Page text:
Shaftesbury Abbey: A Voyage of Exploration and Discovery (SAVED) Project:
An exciting community project to rediscover the Abbey’s story through archaeological investigations and historical research to bring to life Shaftesbury Abbey.
The SAVED community project, supported by the Heritage Lottery Fund and other local donors, is investigating not only Shaftesbury’s Abbey, which became one of the richest and most powerful in the country, but its place in Alfred the Great’s Saxon hilltop town.
During the summer of 2019 trained project volunteers and children from eleven local schools have explored what lies under the ruins in the Abbey gardens, led by Shaftesbury archaeologist Julian Richards. The extensive excavations in the Abbey itself revealed clues into the previously unknown layout of the Abbey church, along with extensive finds of medieval floor tiles, bone fragments and other objects now on display. Our most exciting find was the stone head of a statue discovered in the corner of the final test pit. It has been sent off for cleaning and analysis but is believed to date from the 14th Century and bears a possible resemblance to Edward II.
These were the first excavations here for over 50 years and will answer questions about the structure and size of the Abbey church, destroyed in the 16th century.
Still on the archaeology front, the first images from the radar surveys that were carried out last summer are still being analysed. The images show hard features at different levels under the ground which bounce-back the radar beams. Some features are of a size and shape that indicate they are probably graves, others appear to be areas of flooring (perhaps tiled), and yet others are circular so may be fonts or the foundations of spiral stairs.
Also, we may have the first tantalising glimpses of what may be Alfred the Great’s Saxon town in an area where test-pits are dug by our archaeologically trained volunteers.
Shaftesbury’s Saxon Burh, the hilltop defences created by Alfred as part of his campaign against the invading Danish Vikings in the late 9th century, is a bit of an unknown quantity. So, we have started to explore what is going on within its defences.
Over the last six months our volunteers, who all took part in a programme of practical archaeological training, have completed the excavation of 16 test pits. These have been located, with the kind permission of householders and allotment gardeners, in open spaces away from houses and trees, in some cases digging up very smart lawns. Needless to say, these have all been tidily restored after the completion of the excavation! Each test pit is 1m square and most have revealed far deeper soils that might have been expected, often well over 1m deep and producing a fascinating array of finds. These range from the clay pipes and industrially produced pottery of the last three centuries down to rare sherds of late Saxon pottery and even worked flints from the Mesolithic (Middle Stone Age) period about 7000 years ago. But by far the most common find has been pottery of medieval date from the 11th to the 16th century which, when precisely dated and plotted, will provide us with our first idea of how this part of the town was used at the time that the Abbey was of such importance.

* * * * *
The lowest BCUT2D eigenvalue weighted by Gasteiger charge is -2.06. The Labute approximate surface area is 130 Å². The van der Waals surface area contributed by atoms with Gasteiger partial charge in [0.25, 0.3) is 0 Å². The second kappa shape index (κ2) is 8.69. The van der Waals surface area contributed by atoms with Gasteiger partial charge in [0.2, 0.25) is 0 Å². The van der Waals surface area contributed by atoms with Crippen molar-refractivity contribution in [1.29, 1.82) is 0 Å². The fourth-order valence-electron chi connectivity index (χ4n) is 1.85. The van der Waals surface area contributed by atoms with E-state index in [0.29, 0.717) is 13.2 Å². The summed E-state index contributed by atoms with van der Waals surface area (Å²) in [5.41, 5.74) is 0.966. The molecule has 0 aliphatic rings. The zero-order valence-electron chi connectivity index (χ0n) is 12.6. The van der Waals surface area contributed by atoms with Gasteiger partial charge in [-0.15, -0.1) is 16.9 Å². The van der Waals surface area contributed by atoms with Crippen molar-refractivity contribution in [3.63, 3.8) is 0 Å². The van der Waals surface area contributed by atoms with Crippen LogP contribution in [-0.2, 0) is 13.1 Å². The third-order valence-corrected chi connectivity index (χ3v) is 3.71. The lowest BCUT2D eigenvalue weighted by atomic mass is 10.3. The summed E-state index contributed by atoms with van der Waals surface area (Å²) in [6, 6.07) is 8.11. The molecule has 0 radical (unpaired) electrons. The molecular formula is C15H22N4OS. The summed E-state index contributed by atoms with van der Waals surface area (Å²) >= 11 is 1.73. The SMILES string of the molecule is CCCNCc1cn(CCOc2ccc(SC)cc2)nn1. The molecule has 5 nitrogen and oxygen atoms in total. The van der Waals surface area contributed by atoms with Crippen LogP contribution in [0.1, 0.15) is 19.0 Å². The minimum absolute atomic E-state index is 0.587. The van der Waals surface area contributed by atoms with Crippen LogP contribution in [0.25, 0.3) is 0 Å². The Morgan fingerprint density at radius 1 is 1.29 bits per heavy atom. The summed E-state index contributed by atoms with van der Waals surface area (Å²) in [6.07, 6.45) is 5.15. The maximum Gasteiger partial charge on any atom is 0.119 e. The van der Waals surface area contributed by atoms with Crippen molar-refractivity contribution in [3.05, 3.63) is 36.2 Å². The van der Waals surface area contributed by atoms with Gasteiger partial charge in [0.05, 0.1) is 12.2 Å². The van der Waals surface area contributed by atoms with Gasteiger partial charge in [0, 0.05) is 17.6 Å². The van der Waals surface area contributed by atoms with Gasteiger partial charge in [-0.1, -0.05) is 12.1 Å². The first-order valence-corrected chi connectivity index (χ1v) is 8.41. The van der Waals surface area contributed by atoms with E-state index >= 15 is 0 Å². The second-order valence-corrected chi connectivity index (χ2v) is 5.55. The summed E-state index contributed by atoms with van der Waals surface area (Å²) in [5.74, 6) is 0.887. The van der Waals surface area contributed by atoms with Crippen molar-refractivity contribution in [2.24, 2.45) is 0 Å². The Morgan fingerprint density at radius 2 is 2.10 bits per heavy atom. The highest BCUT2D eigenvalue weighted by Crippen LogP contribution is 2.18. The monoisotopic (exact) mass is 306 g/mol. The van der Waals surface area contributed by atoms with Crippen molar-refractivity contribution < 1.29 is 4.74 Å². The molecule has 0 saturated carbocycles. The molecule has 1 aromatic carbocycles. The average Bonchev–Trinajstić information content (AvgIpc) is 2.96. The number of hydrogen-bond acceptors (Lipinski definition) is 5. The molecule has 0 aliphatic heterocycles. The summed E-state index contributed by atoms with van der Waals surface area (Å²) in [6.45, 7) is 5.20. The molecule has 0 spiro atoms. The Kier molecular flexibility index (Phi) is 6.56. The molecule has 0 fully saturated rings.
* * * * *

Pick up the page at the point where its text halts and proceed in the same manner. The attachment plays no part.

These pits, which we continue to excavate as and when permissions are gained, are providing small windows into Shaftesbury’s fascinating past. Some have produced tantalising glimpses of medieval structures, a floor here and a posthole there and one even came down onto a pit of 10th century date, the soils from which may provide insight into the economy of the late Saxon period. There have also been some notable individual finds: three medieval silver pennies, a medieval iron knife and a wonderful small decorated bronze fragment which may be of Saxon date.
Some of these finds are already on display in the ‘studio’ at the Abbey gardens and will be added to as and when we process our more recent finds. The exploration continues.
Volunteer teams of historical researchers continue to unearth fascinating documents in far flung record offices and archives, documents which are starting to shed light on some of the characters whose lives were entwined with the Abbey. This is what we were hoping to find, the evidence that will help us to put people back into the Abbey, breathing life into the ancient stones.
Abbey Stones Quest: But there is still a lot missing – so where has the rest of the great Abbey, the thousands of tons of finely worked stone, actually gone? After a request to the community to let us know if they think have some of it built into house, garden wall, or rockery, lots of local people have come forward and invited us to visit, measure, and photograph their stones. A comprehensive database of all recorded stones has been created. If you think you might have some of our missing Abbey we would love to hear from you. Rest assured we will not try to reclaim stones to rebuild the Abbey!
The Ludwig Boltzmann Institute from Austria with Julian Richards and their survey equipment
Volunteer archaeologist Stuart Edwards finds the first medieval pottery in a test pit
Julian and Dr Jonathan Foyle examine the find
Julian Richards and Alan Dedden with the stone head excavated in the Abbey Grounds